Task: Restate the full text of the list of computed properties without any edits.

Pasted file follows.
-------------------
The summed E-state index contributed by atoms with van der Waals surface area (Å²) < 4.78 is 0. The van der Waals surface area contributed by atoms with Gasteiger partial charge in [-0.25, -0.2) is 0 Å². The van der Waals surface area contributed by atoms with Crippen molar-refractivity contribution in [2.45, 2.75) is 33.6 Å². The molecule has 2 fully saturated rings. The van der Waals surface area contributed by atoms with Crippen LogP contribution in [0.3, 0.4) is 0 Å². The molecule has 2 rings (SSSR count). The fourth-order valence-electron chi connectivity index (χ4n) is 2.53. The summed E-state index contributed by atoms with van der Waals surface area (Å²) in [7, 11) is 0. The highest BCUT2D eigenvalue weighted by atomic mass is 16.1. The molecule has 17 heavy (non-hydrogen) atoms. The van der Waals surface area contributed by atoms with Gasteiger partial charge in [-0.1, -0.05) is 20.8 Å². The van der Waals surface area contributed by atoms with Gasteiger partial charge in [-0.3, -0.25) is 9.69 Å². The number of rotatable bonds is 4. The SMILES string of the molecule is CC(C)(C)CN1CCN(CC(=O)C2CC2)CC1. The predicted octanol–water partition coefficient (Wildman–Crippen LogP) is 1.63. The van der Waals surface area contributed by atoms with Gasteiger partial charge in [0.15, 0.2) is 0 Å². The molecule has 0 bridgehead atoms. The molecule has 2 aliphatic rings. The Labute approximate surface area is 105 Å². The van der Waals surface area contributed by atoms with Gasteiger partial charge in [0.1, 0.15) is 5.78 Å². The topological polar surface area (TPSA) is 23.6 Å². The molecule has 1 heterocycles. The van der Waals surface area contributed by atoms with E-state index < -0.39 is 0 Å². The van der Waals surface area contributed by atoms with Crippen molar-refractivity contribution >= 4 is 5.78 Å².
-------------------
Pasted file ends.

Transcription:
The summed E-state index contributed by atoms with van der Waals surface area (Å²) < 4.78 is 0. The van der Waals surface area contributed by atoms with Gasteiger partial charge in [-0.25, -0.2) is 0 Å². The van der Waals surface area contributed by atoms with Crippen molar-refractivity contribution in [2.45, 2.75) is 33.6 Å². The molecule has 2 fully saturated rings. The van der Waals surface area contributed by atoms with Crippen LogP contribution in [0.3, 0.4) is 0 Å². The molecule has 2 rings (SSSR count). The fourth-order valence-electron chi connectivity index (χ4n) is 2.53. The summed E-state index contributed by atoms with van der Waals surface area (Å²) in [7, 11) is 0. The highest BCUT2D eigenvalue weighted by atomic mass is 16.1. The molecule has 17 heavy (non-hydrogen) atoms. The van der Waals surface area contributed by atoms with Gasteiger partial charge in [-0.1, -0.05) is 20.8 Å². The van der Waals surface area contributed by atoms with Gasteiger partial charge in [-0.3, -0.25) is 9.69 Å². The number of rotatable bonds is 4. The SMILES string of the molecule is CC(C)(C)CN1CCN(CC(=O)C2CC2)CC1. The predicted octanol–water partition coefficient (Wildman–Crippen LogP) is 1.63. The van der Waals surface area contributed by atoms with Gasteiger partial charge in [0.15, 0.2) is 0 Å². The molecule has 0 bridgehead atoms. The molecule has 2 aliphatic rings. The Labute approximate surface area is 105 Å². The van der Waals surface area contributed by atoms with Gasteiger partial charge in [0.1, 0.15) is 5.78 Å². The topological polar surface area (TPSA) is 23.6 Å². The molecule has 1 heterocycles. The van der Waals surface area contributed by atoms with E-state index < -0.39 is 0 Å². The van der Waals surface area contributed by atoms with Crippen molar-refractivity contribution >= 4 is 5.78 Å².